Noémi Szécsi (1976) Hungarian author. Born in Szentes, Hungary she studied Latin, Finnish and English at the Eötvös Lóránd University of Budapest (degree in Finnish language 2001, in English language: 2002). Between 1998 and 2000 she attended the University of Helsinki, Finland as a student of Finnish as a Foreign Language and gender studies.
She wrote her first novel, The Finno-Ugrian Vampire in 2000 while
studying cultural anthropology and gender studies at the Christina
Institute in Helsinki. A script based on the novel participated the Sundance Scriptwriters’ Workshop in Prague in November 2001.
The novel was first
printed in 2002 and reprinted in 2003. Eurofilm Studio acquired the film
rights in 2002. The first translation of the novel was published by
a Polish publisher, Czarne in 2005, to be followed by the English, American and Italian editions.
In 2001-2002 she graduated from journalism and started writing for various newspapers and
magazines. A book based on her first blog was published in 2003 and reprinted several times.
"I like being an outsider..." Interview with Noémi Szécsi on Hungarian Literature Online
Noémi Szécsi writing for New York Times: How Europe's Other Half Lives
2002 (reprinted in 2003 and 2011) FINNUGOR VÁMPÍR (Finno-Ugrian Vampire, novel)
2006 KOMMUNISTA MONTE CRISTO (Communist Monte Cristo, novel) winner of European Union Prize for Literature, 2009
2009 UTOLSÓ KENTAUR (Last Centaur, novel)
2011 NYUGHATATLANOK (The Restless, novel)
2012 MANDRAGÓRA UTCA 7. (7 Mandrake Street, children’s book)
2013 GONDOLATOLVASÓ (Mindreader, novel)
2003 A kismama naplója (Journal of the Mother to Be, blog book)
2004 A baba memoárja (Memoirs of the Baby, blog book)
2015 Hamisgulyás (Mock Goulash, non-fiction, with Béla Fehér)
2015 Tetűmese (A Lousy Tale, picture book, with István Szathmáry)
2015 A budapesti úrinő magánélete (The Private Life of the Lady of Budapest, 1860-1914, non-fiction, with Eleonóra Géra)
Merits and Honours
2000 CIMO Scholarship
2001 Sundance Scriptwriters’ Workshop in Prague, Czech Republic (with Finno-Ugrian Vampire)
2003 ’Europäisches Festival des Debütromans’, Kiel, Germany (with Finno-Ugrian Vampire)
2004 ELLE Prize for the ’Book of the Month’ (for Journal of the Mother to Be)
2005 Móricz Zsigmond State Grant (for Communist Monte Cristo)
2009 European Union Prize for Literature (for Communist Monte Cristo)
2010 Litera Prize of the XVIIth International Budapest Book Festival
2010 Writer-in-Residence in Brussels, Passa Porta/Het Beschrijf (for The Restless)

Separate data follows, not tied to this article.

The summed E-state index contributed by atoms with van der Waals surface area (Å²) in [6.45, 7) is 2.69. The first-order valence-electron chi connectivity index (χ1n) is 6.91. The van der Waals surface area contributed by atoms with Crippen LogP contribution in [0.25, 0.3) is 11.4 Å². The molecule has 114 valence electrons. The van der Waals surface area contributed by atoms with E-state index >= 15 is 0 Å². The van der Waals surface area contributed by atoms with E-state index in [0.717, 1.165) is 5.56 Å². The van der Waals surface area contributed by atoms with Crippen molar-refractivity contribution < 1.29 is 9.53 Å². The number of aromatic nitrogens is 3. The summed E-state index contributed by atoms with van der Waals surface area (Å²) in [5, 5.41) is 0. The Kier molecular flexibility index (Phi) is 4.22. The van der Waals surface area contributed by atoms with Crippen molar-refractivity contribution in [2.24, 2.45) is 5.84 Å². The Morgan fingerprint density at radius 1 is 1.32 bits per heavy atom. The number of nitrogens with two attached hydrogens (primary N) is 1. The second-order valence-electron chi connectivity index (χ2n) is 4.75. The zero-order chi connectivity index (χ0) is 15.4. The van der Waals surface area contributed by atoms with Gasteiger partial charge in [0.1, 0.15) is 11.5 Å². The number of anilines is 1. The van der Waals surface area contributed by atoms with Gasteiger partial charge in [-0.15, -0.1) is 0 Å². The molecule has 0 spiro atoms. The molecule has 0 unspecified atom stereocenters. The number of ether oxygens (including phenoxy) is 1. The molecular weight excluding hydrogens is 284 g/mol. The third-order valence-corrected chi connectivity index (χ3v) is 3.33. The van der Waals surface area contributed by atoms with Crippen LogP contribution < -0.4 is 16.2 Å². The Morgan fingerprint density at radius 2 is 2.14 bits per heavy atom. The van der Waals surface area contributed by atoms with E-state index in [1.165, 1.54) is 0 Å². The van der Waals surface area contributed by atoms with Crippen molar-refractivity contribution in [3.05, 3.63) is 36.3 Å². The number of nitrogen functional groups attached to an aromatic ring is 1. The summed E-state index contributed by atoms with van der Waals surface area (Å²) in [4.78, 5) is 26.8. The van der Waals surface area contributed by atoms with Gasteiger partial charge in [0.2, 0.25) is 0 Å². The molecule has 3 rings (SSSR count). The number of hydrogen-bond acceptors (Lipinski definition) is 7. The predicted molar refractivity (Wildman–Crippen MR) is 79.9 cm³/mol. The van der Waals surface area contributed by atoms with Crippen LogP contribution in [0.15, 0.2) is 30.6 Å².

2011 State decoration ’József Attila-díj’
2011 Guest of European Parliament hosted by the Federation of European Publishers, Brussels
2011 Guest of „Reading Europe” hosted by the regional center for European Commission in Bonn
2012 European Literature Night, London – guest of British Council
2012 Guest of Göteborg Book Fair
2012 Guest of Manchester Literature Festival
2012 Giving opening speech in the Belgrade Festival of Books
2013 Guest of PEN Festival, New York
2014 Guest of Incroci di Civilta, Venice
2014 Nominated for the Book Prize of Salerno (for Finno-Ugrian Vampire)
FINNO-UGRIAN VAMPIRE (Finnugor vámpír, 2002, JAK-Kijárat)
Her Granddaughter, Jerne has just returned to Budapest after a posh education at an English college, Winterwood. Reincarnations of the Bronte sisters taught her to write fairy tales. Jerne writes children’s books, but they are considered too bloody to be published. Her Grandmother is adamant: Jerne will have to give up her literary ambitions and become a vampire. In the meanwhile, she takes an undemanding job as an editor. But the married couple who run the publishing house behave more and more suspiciously.
This is a story of death and the afterlife told by a witty and irresistible narrator. The first Budapest vampire story from the home country of Béla Lugosi.
"...younger generation, writers such as Noémi Szécsi, are reacquainting themselves with the principle of entertaining the reader.” Tibor Fischer in the Guardian
“...a linguistic tour-de-force and play on myths.” - Rosie Goldsmith, BBC journalist and presenter of Crossing Continents
“Noémi Szécsi is at the heart of the new generation of Hungarian authors.” - Goodreads.com